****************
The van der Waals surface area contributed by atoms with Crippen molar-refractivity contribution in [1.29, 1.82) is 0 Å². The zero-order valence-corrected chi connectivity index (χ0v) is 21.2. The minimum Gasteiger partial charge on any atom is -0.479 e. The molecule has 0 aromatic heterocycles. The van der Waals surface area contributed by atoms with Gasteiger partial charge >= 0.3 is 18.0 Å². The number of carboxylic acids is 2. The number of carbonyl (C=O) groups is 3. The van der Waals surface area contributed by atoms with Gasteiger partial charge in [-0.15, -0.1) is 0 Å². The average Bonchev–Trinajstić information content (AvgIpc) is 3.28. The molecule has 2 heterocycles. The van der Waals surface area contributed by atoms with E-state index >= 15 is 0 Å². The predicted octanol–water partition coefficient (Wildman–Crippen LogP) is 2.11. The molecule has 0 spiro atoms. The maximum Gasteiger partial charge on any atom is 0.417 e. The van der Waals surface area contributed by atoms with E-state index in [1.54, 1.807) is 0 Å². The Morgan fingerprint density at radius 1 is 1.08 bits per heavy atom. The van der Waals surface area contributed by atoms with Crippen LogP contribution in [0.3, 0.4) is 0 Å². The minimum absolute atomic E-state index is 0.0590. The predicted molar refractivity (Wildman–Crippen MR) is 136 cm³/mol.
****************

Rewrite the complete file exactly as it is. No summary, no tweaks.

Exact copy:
The van der Waals surface area contributed by atoms with Crippen molar-refractivity contribution in [1.29, 1.82) is 0 Å². The zero-order valence-corrected chi connectivity index (χ0v) is 21.2. The minimum Gasteiger partial charge on any atom is -0.479 e. The molecule has 0 aromatic heterocycles. The van der Waals surface area contributed by atoms with Gasteiger partial charge >= 0.3 is 18.0 Å². The number of carboxylic acids is 2. The number of carbonyl (C=O) groups is 3. The van der Waals surface area contributed by atoms with Gasteiger partial charge in [-0.15, -0.1) is 0 Å². The average Bonchev–Trinajstić information content (AvgIpc) is 3.28. The molecule has 2 heterocycles. The van der Waals surface area contributed by atoms with E-state index >= 15 is 0 Å². The predicted octanol–water partition coefficient (Wildman–Crippen LogP) is 2.11. The molecule has 0 spiro atoms. The maximum Gasteiger partial charge on any atom is 0.417 e. The van der Waals surface area contributed by atoms with E-state index in [1.54, 1.807) is 0 Å². The Morgan fingerprint density at radius 1 is 1.08 bits per heavy atom. The van der Waals surface area contributed by atoms with Crippen LogP contribution in [0.3, 0.4) is 0 Å². The minimum absolute atomic E-state index is 0.0590. The predicted molar refractivity (Wildman–Crippen MR) is 136 cm³/mol.